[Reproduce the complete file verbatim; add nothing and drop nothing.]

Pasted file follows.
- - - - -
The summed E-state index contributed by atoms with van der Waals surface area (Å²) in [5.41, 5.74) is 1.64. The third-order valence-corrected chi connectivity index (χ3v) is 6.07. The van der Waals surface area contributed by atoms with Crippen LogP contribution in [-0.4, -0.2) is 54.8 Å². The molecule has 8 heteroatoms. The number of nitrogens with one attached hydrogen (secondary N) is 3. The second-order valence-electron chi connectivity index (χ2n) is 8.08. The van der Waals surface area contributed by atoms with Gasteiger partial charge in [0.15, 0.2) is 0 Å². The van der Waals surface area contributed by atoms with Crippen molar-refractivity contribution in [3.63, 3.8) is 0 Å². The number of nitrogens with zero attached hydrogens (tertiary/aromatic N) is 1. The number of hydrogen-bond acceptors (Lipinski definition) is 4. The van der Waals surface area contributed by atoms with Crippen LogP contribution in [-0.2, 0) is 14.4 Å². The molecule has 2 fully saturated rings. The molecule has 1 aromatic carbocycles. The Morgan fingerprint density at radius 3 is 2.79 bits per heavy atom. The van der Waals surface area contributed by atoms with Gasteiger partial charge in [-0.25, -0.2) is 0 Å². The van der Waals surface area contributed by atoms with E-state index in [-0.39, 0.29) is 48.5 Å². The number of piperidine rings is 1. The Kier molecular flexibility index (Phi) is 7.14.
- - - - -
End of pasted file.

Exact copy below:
The summed E-state index contributed by atoms with van der Waals surface area (Å²) in [5.41, 5.74) is 1.64. The third-order valence-corrected chi connectivity index (χ3v) is 6.07. The van der Waals surface area contributed by atoms with Crippen LogP contribution in [-0.4, -0.2) is 54.8 Å². The molecule has 8 heteroatoms. The number of nitrogens with one attached hydrogen (secondary N) is 3. The second-order valence-electron chi connectivity index (χ2n) is 8.08. The van der Waals surface area contributed by atoms with Gasteiger partial charge in [0.15, 0.2) is 0 Å². The van der Waals surface area contributed by atoms with Crippen molar-refractivity contribution in [3.63, 3.8) is 0 Å². The number of nitrogens with zero attached hydrogens (tertiary/aromatic N) is 1. The number of hydrogen-bond acceptors (Lipinski definition) is 4. The van der Waals surface area contributed by atoms with Crippen LogP contribution in [-0.2, 0) is 14.4 Å². The molecule has 2 fully saturated rings. The molecule has 1 aromatic carbocycles. The Morgan fingerprint density at radius 3 is 2.79 bits per heavy atom. The van der Waals surface area contributed by atoms with Gasteiger partial charge in [-0.25, -0.2) is 0 Å². The van der Waals surface area contributed by atoms with E-state index in [-0.39, 0.29) is 48.5 Å². The number of piperidine rings is 1. The Kier molecular flexibility index (Phi) is 7.14.